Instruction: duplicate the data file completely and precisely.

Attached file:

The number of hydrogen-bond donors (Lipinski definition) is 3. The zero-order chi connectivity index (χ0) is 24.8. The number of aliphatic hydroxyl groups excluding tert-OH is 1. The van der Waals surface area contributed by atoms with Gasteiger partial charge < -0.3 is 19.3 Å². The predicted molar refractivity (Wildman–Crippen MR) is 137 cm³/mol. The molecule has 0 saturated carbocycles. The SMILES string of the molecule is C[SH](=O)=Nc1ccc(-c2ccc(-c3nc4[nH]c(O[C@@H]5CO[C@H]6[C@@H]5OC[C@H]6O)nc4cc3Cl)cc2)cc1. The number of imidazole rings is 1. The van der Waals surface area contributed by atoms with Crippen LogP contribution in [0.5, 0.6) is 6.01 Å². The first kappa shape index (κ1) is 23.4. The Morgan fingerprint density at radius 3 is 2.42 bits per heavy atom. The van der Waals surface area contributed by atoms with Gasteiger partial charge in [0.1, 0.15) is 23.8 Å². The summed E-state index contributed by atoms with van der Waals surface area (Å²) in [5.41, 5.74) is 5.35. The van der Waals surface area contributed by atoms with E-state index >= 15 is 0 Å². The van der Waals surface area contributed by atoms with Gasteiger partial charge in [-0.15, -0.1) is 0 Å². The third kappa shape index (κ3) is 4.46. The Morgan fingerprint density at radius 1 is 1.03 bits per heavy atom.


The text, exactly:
The number of hydrogen-bond donors (Lipinski definition) is 3. The zero-order chi connectivity index (χ0) is 24.8. The number of aliphatic hydroxyl groups excluding tert-OH is 1. The van der Waals surface area contributed by atoms with Gasteiger partial charge < -0.3 is 19.3 Å². The predicted molar refractivity (Wildman–Crippen MR) is 137 cm³/mol. The molecule has 0 saturated carbocycles. The SMILES string of the molecule is C[SH](=O)=Nc1ccc(-c2ccc(-c3nc4[nH]c(O[C@@H]5CO[C@H]6[C@@H]5OC[C@H]6O)nc4cc3Cl)cc2)cc1. The number of imidazole rings is 1. The van der Waals surface area contributed by atoms with Crippen LogP contribution in [0.5, 0.6) is 6.01 Å². The first kappa shape index (κ1) is 23.4. The Morgan fingerprint density at radius 3 is 2.42 bits per heavy atom. The van der Waals surface area contributed by atoms with Gasteiger partial charge in [0.1, 0.15) is 23.8 Å². The summed E-state index contributed by atoms with van der Waals surface area (Å²) in [5.41, 5.74) is 5.35. The van der Waals surface area contributed by atoms with E-state index >= 15 is 0 Å². The van der Waals surface area contributed by atoms with Gasteiger partial charge in [-0.15, -0.1) is 0 Å². The third kappa shape index (κ3) is 4.46. The Morgan fingerprint density at radius 1 is 1.03 bits per heavy atom.